Iraqi confirms shares deal with Archer

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The Independent Online
AN IRAQI businessman yesterday confirmed that he had been involved in a 'private deal' with Lord Archer over the purchase of shares in Anglia television.

The statement by Fawzi Broosk Saib, who last night was said to be away from his London flat, brought renewed calls for an 'immediate independent assessment' of the Department of Trade and Industry's report on allegations of insider trading.

Robin Cook, Labour trade and industry spokesman, said the Crown Prosecution Service or another legally qualified body should be given immediate access to the DTI report. Michael Heseltine, President of the Board of Trade, cleared Lord Archer on 28 July of any illegal share dealing prior to the takeover of Anglia Television by MAI for pounds 292m. Lord Archer's wife, Mary, is a non-executive director of Anglia.

Mr Cook said: 'Every day now brings new information which strengthens the case for this matter to be reopened.'

Before leaving his pounds 300,000 flat in Putney, where his family own two other properties, Mr Saib refused to say whether he was the beneficiary of a reported pounds 80,000 profit made in Anglia shares only days before the takeover bid sent shares rocketing.

The shares were bought through the stockbrokers Charles Stanley. Until yesterday the firm had remained silent on its role. However the managing director, David Howard, told the Independent: 'We have been covering ourselves with the fig- leaf of confidentiality. But we are now very much in the frame.'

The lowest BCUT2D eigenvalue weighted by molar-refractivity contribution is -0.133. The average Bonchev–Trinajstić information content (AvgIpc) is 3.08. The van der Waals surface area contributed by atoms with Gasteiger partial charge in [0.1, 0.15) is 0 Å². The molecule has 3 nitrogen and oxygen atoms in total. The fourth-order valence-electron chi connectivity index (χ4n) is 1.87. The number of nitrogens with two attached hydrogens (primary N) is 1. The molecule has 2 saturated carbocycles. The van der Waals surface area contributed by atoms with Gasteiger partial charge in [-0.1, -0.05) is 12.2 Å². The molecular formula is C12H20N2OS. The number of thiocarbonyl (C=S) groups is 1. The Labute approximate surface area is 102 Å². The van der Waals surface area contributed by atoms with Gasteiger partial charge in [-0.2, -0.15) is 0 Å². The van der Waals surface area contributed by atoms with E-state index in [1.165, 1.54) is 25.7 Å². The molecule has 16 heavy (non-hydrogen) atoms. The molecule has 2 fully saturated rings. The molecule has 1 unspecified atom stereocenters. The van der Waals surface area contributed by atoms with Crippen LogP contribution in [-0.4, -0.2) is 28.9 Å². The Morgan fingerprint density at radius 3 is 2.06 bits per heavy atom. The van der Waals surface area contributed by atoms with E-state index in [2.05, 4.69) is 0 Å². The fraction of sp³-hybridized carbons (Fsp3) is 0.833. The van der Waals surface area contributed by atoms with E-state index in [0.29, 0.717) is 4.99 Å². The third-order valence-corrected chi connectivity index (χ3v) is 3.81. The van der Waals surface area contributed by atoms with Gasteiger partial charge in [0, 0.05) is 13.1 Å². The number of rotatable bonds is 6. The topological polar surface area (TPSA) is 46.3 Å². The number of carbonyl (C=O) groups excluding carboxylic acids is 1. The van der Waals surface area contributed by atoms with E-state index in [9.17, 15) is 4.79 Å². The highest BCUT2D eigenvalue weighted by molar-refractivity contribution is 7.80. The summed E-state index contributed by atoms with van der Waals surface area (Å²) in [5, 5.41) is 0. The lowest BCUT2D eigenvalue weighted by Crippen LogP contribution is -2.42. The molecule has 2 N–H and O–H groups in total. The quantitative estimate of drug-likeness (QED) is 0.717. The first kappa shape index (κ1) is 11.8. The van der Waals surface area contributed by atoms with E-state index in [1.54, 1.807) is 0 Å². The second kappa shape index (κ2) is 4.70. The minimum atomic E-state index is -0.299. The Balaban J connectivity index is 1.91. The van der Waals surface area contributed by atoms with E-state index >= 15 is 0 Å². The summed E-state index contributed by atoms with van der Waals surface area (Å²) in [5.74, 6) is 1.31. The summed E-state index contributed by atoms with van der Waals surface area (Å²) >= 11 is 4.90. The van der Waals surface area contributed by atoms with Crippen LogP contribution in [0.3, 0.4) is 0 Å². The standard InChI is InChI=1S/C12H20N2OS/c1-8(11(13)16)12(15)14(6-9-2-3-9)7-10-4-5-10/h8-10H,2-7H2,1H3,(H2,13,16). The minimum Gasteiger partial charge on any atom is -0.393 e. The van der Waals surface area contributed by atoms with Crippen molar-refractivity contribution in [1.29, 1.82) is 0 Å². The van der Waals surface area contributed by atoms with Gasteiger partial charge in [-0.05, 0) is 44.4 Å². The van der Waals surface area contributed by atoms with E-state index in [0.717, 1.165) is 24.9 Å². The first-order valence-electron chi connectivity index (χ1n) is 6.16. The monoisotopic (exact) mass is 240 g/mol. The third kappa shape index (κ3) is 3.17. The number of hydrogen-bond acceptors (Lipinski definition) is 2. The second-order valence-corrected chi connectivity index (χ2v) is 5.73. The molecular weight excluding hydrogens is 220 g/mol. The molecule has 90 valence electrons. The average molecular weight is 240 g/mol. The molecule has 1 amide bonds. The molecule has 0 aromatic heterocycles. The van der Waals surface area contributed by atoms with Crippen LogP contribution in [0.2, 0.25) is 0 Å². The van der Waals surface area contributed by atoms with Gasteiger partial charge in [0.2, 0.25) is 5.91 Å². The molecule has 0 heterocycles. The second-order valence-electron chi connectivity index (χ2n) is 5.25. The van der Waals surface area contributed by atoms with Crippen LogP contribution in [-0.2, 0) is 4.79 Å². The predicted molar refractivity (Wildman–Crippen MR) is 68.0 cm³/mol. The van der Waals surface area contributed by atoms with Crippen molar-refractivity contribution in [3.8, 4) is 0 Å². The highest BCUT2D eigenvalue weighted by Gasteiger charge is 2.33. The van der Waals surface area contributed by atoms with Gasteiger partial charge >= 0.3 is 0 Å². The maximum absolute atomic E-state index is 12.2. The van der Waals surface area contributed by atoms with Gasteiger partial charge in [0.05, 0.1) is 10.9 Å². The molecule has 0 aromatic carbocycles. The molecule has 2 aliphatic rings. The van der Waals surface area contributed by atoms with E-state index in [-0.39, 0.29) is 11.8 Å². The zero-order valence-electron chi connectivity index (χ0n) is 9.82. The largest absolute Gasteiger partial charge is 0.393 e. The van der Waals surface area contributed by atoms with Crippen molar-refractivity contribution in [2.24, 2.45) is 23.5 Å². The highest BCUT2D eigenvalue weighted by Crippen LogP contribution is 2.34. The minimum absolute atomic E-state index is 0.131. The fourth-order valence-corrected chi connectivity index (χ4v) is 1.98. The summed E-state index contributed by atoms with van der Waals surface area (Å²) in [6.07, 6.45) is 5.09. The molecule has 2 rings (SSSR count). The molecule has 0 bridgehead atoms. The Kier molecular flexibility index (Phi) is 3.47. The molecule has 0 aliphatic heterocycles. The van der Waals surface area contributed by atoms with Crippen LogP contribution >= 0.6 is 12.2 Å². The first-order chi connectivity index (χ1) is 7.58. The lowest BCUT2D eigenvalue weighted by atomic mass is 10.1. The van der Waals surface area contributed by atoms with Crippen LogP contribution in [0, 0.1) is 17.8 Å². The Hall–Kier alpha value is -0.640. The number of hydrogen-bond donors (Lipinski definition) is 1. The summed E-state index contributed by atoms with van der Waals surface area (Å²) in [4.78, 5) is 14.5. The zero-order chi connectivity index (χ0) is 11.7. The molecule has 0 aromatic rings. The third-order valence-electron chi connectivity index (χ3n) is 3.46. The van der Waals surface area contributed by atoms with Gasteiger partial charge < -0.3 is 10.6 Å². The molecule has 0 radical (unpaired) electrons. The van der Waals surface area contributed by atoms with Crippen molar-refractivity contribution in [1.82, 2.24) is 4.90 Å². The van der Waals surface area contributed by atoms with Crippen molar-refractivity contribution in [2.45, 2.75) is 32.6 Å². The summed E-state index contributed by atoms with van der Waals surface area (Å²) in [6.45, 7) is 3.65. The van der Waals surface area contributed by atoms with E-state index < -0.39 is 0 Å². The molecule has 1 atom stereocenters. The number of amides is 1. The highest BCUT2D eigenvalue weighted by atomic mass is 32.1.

Mr Howard said that the firm still remained bound by a DTI 'gagging order' but he confirmed that the brokers who dealt with Lord Archer had given evidence to DTI investigators and that 'documents had been handed over'.

It is understood that Lord Archer contacted Charles Stanley twice over a 24-hour period four days before the MAI bid for Anglia. A total of 50,000 shares were purchased, registered in the name of Mr Saib. Mr Howard said it was unusual for a 'private client' to nominate another individual.

Following the takeover, an internal examination by Charles Stanley led to a report being sent to the Stock Exchange's Insider Trading Group. The DTI then ordered its own investigation. The City watchdog, the Securities and Futures Authority, had been studying papers forwarded by the DTI. However, according to City sources, it is now believed the firm acted in a 'clear and proper manner'.

Neither Lord nor Lady Archer was available to comment yesterday.

(Photograph omitted)

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